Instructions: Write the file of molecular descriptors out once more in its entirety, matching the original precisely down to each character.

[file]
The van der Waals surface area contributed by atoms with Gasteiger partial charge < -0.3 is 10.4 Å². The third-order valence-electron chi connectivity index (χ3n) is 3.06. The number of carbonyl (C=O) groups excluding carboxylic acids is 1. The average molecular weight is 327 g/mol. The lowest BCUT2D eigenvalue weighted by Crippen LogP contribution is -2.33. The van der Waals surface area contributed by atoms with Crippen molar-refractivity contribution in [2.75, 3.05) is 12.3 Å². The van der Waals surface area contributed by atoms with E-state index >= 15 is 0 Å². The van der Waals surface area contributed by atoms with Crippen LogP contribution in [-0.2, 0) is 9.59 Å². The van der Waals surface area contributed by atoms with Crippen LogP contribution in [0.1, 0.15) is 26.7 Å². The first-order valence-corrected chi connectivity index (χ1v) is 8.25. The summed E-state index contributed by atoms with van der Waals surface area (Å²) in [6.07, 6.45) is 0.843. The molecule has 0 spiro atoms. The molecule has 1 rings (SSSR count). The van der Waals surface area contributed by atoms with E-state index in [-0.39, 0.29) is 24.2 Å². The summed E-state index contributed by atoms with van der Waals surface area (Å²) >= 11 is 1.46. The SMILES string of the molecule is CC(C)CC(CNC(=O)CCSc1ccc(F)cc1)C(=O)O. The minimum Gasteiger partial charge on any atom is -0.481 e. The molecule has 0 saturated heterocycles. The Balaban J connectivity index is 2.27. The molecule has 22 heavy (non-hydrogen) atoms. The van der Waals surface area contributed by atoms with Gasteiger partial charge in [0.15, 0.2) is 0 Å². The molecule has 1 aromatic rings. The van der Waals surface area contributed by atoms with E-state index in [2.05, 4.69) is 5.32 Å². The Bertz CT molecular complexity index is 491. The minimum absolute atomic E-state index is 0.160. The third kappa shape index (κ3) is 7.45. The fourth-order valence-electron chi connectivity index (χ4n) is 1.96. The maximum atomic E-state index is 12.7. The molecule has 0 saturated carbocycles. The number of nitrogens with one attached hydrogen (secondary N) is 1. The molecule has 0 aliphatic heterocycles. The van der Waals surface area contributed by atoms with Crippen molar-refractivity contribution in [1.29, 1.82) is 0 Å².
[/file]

The van der Waals surface area contributed by atoms with Gasteiger partial charge < -0.3 is 10.4 Å². The third-order valence-electron chi connectivity index (χ3n) is 3.06. The number of carbonyl (C=O) groups excluding carboxylic acids is 1. The average molecular weight is 327 g/mol. The lowest BCUT2D eigenvalue weighted by Crippen LogP contribution is -2.33. The van der Waals surface area contributed by atoms with Crippen molar-refractivity contribution in [2.75, 3.05) is 12.3 Å². The van der Waals surface area contributed by atoms with E-state index >= 15 is 0 Å². The van der Waals surface area contributed by atoms with Crippen LogP contribution in [-0.2, 0) is 9.59 Å². The van der Waals surface area contributed by atoms with Crippen LogP contribution in [0.1, 0.15) is 26.7 Å². The first-order valence-corrected chi connectivity index (χ1v) is 8.25. The summed E-state index contributed by atoms with van der Waals surface area (Å²) in [6.07, 6.45) is 0.843. The molecule has 0 spiro atoms. The molecule has 1 rings (SSSR count). The van der Waals surface area contributed by atoms with E-state index in [-0.39, 0.29) is 24.2 Å². The summed E-state index contributed by atoms with van der Waals surface area (Å²) >= 11 is 1.46. The SMILES string of the molecule is CC(C)CC(CNC(=O)CCSc1ccc(F)cc1)C(=O)O. The minimum Gasteiger partial charge on any atom is -0.481 e. The molecule has 0 saturated heterocycles. The Balaban J connectivity index is 2.27. The molecule has 22 heavy (non-hydrogen) atoms. The van der Waals surface area contributed by atoms with Gasteiger partial charge in [0.15, 0.2) is 0 Å². The molecule has 1 aromatic rings. The van der Waals surface area contributed by atoms with E-state index in [2.05, 4.69) is 5.32 Å². The Bertz CT molecular complexity index is 491. The minimum absolute atomic E-state index is 0.160. The third kappa shape index (κ3) is 7.45. The fourth-order valence-electron chi connectivity index (χ4n) is 1.96. The maximum atomic E-state index is 12.7. The molecule has 0 saturated carbocycles. The number of nitrogens with one attached hydrogen (secondary N) is 1. The molecule has 0 aliphatic heterocycles. The van der Waals surface area contributed by atoms with Crippen molar-refractivity contribution in [1.29, 1.82) is 0 Å².